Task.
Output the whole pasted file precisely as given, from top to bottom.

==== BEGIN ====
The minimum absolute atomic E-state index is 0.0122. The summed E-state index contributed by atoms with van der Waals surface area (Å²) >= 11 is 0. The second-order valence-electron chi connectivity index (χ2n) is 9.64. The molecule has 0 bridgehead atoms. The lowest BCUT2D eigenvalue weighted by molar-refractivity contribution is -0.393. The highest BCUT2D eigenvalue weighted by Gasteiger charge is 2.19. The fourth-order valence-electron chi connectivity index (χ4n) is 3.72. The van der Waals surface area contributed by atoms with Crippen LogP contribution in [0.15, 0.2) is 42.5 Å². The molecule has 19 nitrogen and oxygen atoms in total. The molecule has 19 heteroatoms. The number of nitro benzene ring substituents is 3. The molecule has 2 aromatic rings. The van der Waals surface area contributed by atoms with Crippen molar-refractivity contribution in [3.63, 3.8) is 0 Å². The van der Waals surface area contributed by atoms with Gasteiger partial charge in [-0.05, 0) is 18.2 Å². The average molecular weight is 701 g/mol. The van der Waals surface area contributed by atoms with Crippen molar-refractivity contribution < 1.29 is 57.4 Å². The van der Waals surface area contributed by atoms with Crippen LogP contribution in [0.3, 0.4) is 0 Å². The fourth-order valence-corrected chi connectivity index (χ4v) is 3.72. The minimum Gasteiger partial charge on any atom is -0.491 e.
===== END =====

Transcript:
The minimum absolute atomic E-state index is 0.0122. The summed E-state index contributed by atoms with van der Waals surface area (Å²) >= 11 is 0. The second-order valence-electron chi connectivity index (χ2n) is 9.64. The molecule has 0 bridgehead atoms. The lowest BCUT2D eigenvalue weighted by molar-refractivity contribution is -0.393. The highest BCUT2D eigenvalue weighted by Gasteiger charge is 2.19. The fourth-order valence-electron chi connectivity index (χ4n) is 3.72. The van der Waals surface area contributed by atoms with Crippen LogP contribution in [0.15, 0.2) is 42.5 Å². The molecule has 19 nitrogen and oxygen atoms in total. The molecule has 19 heteroatoms. The number of nitro benzene ring substituents is 3. The molecule has 2 aromatic rings. The van der Waals surface area contributed by atoms with Crippen molar-refractivity contribution in [3.63, 3.8) is 0 Å². The van der Waals surface area contributed by atoms with Gasteiger partial charge in [-0.05, 0) is 18.2 Å². The average molecular weight is 701 g/mol. The van der Waals surface area contributed by atoms with Crippen molar-refractivity contribution < 1.29 is 57.4 Å². The van der Waals surface area contributed by atoms with Crippen LogP contribution in [0.3, 0.4) is 0 Å². The fourth-order valence-corrected chi connectivity index (χ4v) is 3.72. The minimum Gasteiger partial charge on any atom is -0.491 e.